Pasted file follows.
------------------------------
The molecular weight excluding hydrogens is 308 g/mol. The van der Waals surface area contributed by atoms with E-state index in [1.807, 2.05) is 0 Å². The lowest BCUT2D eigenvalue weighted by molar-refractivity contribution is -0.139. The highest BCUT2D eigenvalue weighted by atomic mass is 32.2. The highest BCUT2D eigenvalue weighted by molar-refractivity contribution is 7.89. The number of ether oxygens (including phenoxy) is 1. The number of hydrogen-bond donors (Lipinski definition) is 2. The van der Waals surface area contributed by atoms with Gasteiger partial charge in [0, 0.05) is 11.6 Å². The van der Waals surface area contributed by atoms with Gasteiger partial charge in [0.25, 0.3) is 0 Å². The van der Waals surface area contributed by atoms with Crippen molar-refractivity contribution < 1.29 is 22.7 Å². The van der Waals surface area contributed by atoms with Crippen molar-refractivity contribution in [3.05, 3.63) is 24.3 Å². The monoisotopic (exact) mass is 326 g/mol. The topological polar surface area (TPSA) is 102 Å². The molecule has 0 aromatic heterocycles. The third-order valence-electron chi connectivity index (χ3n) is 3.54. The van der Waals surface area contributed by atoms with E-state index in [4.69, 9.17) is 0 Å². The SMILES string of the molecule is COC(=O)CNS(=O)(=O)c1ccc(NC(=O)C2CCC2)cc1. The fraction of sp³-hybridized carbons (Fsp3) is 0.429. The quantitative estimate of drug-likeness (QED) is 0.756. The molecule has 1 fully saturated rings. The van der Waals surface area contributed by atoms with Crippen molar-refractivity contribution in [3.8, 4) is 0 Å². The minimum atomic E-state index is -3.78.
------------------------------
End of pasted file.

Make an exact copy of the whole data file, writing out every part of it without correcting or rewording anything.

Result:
The molecular weight excluding hydrogens is 308 g/mol. The van der Waals surface area contributed by atoms with E-state index in [1.807, 2.05) is 0 Å². The lowest BCUT2D eigenvalue weighted by molar-refractivity contribution is -0.139. The highest BCUT2D eigenvalue weighted by atomic mass is 32.2. The highest BCUT2D eigenvalue weighted by molar-refractivity contribution is 7.89. The number of ether oxygens (including phenoxy) is 1. The number of hydrogen-bond donors (Lipinski definition) is 2. The van der Waals surface area contributed by atoms with Gasteiger partial charge in [0, 0.05) is 11.6 Å². The van der Waals surface area contributed by atoms with Gasteiger partial charge in [0.25, 0.3) is 0 Å². The van der Waals surface area contributed by atoms with Crippen molar-refractivity contribution < 1.29 is 22.7 Å². The van der Waals surface area contributed by atoms with Crippen molar-refractivity contribution in [3.05, 3.63) is 24.3 Å². The monoisotopic (exact) mass is 326 g/mol. The topological polar surface area (TPSA) is 102 Å². The molecule has 0 aromatic heterocycles. The third-order valence-electron chi connectivity index (χ3n) is 3.54. The van der Waals surface area contributed by atoms with E-state index in [4.69, 9.17) is 0 Å². The SMILES string of the molecule is COC(=O)CNS(=O)(=O)c1ccc(NC(=O)C2CCC2)cc1. The fraction of sp³-hybridized carbons (Fsp3) is 0.429. The quantitative estimate of drug-likeness (QED) is 0.756. The molecule has 1 fully saturated rings. The van der Waals surface area contributed by atoms with Crippen molar-refractivity contribution in [3.8, 4) is 0 Å². The minimum atomic E-state index is -3.78.